“Process kills innovation”: Merck exec’s advice on fostering innovation in a global business

By Patricia Riedman Yeager, Contributing Writer

25 year Anniversary WP. 2008We recently fielded an inquiry from an Innovation Leader member who wanted to learn more about building regional innovation initiatives that involve everyone from executives to lower-level employees.

For answers, we turned to Merck’s Wim Vandenhouweele, who runs commercial innovation for the $39.5 billion pharmaceutical giant in Emerging Markets, Europe, and Canada. Vandenhouweele, who has worked for Merck in Belgium, the Netherlands, China, and the U.S., now works directly with different regions to drive commercial innovation and foster an innovation mindset globally.

Distributed and Focused

Vandenhouweele’s approach to global innovation is similar to those that Innovation Leader has encountered at companies such as Vodafone and others. Specifically, he brought a distributed philosophy to the challenge. “I don’t want to build a team,” he says. “I believe that process kills innovation.”

Instead, Vandenhouweele identified in every region a “country innovation leader.” In each case, that leader had another position at the company; for example, a marketing, medical, or other role. Between 40 and 50 employees across the world are chosen by this country leader to be responsible for commercial innovation. Vandenhouweele is in regular contact with them to provide guidance and advice; he is currently tracking a portfolio for each region that has approximately 10 to 12 initiatives in each.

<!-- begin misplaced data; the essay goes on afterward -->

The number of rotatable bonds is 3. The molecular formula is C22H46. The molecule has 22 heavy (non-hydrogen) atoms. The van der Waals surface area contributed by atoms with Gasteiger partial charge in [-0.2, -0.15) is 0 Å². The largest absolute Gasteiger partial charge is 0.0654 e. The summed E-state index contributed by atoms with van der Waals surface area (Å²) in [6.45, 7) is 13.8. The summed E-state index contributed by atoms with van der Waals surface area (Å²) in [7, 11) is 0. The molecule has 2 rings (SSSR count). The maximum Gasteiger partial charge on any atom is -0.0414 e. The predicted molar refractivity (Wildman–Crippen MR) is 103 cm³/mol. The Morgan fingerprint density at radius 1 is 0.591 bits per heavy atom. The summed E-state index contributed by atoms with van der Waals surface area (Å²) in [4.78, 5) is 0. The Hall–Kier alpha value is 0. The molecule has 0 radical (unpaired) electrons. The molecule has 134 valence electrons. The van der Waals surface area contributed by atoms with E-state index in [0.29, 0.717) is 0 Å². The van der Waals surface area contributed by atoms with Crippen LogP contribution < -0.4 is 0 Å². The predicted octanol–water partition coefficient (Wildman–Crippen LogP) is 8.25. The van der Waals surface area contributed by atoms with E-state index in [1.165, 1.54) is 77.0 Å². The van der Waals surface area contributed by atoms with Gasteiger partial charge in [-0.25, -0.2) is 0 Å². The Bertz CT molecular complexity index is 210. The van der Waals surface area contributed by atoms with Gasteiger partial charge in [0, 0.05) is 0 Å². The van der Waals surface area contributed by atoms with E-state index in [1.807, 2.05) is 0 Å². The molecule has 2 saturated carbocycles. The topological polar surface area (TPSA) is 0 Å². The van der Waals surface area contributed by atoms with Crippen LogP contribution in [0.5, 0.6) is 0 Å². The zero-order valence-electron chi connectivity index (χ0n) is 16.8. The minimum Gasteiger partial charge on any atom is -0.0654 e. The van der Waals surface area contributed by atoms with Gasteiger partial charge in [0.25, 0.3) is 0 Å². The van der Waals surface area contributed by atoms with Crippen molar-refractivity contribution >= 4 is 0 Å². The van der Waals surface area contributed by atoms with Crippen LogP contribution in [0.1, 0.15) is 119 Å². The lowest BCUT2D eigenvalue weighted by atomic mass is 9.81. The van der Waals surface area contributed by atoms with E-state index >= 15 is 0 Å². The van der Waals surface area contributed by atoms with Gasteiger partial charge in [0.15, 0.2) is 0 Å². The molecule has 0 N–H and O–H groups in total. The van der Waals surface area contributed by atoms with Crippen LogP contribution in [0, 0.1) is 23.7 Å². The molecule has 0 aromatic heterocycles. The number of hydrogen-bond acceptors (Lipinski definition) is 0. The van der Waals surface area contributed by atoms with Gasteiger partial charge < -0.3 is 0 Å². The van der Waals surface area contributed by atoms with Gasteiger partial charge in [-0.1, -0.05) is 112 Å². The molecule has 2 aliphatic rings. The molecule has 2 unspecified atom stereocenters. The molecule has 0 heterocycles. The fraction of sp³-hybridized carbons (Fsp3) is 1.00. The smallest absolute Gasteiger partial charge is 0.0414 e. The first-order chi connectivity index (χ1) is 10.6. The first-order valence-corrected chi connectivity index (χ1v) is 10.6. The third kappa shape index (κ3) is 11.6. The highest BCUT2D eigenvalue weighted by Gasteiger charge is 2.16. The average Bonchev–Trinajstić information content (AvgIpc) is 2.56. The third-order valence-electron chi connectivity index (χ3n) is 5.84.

According to Vandenhouweele, this distributed approach has helped country leaders “zero in” on innovations that address a commercial problem or a customer problem. This is very different from the company’s classic R&D function, which is to develop “new products or new medicines,” he says.

According to Vandenhouweele, the process of identifying and pursuing those innovations comes down to three Ps:

  1. Problem: Start with the problem, rather than a solution;
  2. Passion: Identify and support the people who are passionate about their innovation project;
  3. Process: Avoid it.
Problem

This sounds obvious, but Vandenhouweele emphasizes that it is absolutely critical to start with a real problem identified on the ground locally.

Too often, says Vandenhouweele, companies take a solution-first approach directed from a centralized innovation lab or corporate headquarters. Those solutions, developed far from target countries and customers, are rarely successful due to implementation challenges in developing nations. “Large companies come up with a great idea, and say, ‘This is really great … what we need to do is to find someone somewhere who can implement it.’” And while sometimes there will be good synergy between HQ and the in-country team, Vandenhouweele says this approach rarely works. “It’s very, very challenging.”